A comparative study of the relationship between the dimensions of separation -individuation and adjustment in White and Asian Indian college undergraduates
The purpose of this exploratory research was to examine separation-individuation in Asian Indian college undergraduates in the United States, and whether separation-individuation relates differently to adjustment for Asian Indians compared to their White peers. The study involved 157 White and 98 Asian Indian undergraduates from various campuses. Participants completed a survey questionnaire, which consisted of measures of separation-individuation, depression, self-esteem, family cohesion and acculturation.
Separation-individuation (S-I) was operationalized using five different scales that were subjected to a principal factor analysis with oblique rotation. The factor analysis replicated a two-factor solution: Independence from Parents and Positive Feelings associated with Separation . The pattern of factor loadings were similar across Asian Indian and White participants, suggesting that dimensions underlying the separation-individuation scales were common to both populations.
Separate hierarchical multiple regression analyses were utilized to explore the relationship between (a) S-I factors and depression and (b) S-I dimensions and self-esteem for each of the White and Asian Indian samples. Results indicate that for both Asian Indian and White participants, the affective response to the separation process is more critical for adjustment compared to the normative process of independent functioning. Findings also suggest separation-individuation was less critical for adjustment in Asian Indian college students relative to their White peers.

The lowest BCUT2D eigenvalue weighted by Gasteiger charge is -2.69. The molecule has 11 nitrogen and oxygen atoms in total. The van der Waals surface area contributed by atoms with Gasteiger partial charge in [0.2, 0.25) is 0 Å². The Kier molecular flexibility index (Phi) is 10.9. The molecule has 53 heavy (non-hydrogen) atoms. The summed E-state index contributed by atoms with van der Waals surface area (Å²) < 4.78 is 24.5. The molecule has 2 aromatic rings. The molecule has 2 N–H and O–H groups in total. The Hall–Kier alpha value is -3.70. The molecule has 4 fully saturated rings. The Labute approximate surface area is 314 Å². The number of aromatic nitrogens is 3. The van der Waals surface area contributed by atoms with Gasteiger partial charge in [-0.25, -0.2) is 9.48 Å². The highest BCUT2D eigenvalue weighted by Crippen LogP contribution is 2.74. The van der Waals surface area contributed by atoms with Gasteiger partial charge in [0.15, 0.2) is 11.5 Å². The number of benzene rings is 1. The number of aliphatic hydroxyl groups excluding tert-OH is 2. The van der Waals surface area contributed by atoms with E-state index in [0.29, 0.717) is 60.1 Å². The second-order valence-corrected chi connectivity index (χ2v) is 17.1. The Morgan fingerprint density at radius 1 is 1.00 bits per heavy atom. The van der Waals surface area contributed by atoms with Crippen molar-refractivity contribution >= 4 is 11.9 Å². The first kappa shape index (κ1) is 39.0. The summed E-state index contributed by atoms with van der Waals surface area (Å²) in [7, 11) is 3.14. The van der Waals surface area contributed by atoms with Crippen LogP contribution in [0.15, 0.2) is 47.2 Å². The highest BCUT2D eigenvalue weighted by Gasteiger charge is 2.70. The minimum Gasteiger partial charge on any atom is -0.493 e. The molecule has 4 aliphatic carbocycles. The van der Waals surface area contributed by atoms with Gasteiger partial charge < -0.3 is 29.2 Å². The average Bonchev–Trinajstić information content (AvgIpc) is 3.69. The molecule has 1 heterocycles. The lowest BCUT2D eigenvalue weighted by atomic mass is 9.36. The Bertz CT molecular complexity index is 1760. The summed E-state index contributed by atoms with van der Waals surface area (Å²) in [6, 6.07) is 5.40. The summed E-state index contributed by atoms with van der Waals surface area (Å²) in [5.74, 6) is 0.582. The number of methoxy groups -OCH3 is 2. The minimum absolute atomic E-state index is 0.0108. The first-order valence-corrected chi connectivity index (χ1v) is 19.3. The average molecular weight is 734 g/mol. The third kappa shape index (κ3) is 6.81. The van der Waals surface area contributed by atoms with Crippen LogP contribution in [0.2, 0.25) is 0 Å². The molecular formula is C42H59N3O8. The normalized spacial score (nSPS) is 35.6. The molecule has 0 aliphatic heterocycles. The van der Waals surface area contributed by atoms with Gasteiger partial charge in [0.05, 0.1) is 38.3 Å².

A secondary goal was to explore the influence of family cohesion on the link between separation-individuation and adjustment, and whether this differed across the White and Asian Indian participants. Cohesion did not have a moderating effect on adjustment indices for either group. Cohesion was only significantly related to self-esteem for the White participants but was not a significant predictor of adjustment in Asian Indians.
A third objective was to examine in the Asian Indian sample, the influence of acculturation on the relationship between separation-individuation and adjustment. Acculturation was not a significant predictor of adjustment and was not found to have a moderating effect on the link between S-I and adjustment for Asian Indians.
Minority & ethnic groups;
0620: Developmental psychology
0631: Minority & ethnic groups
0282: Bilingual education
0282: Multicultural education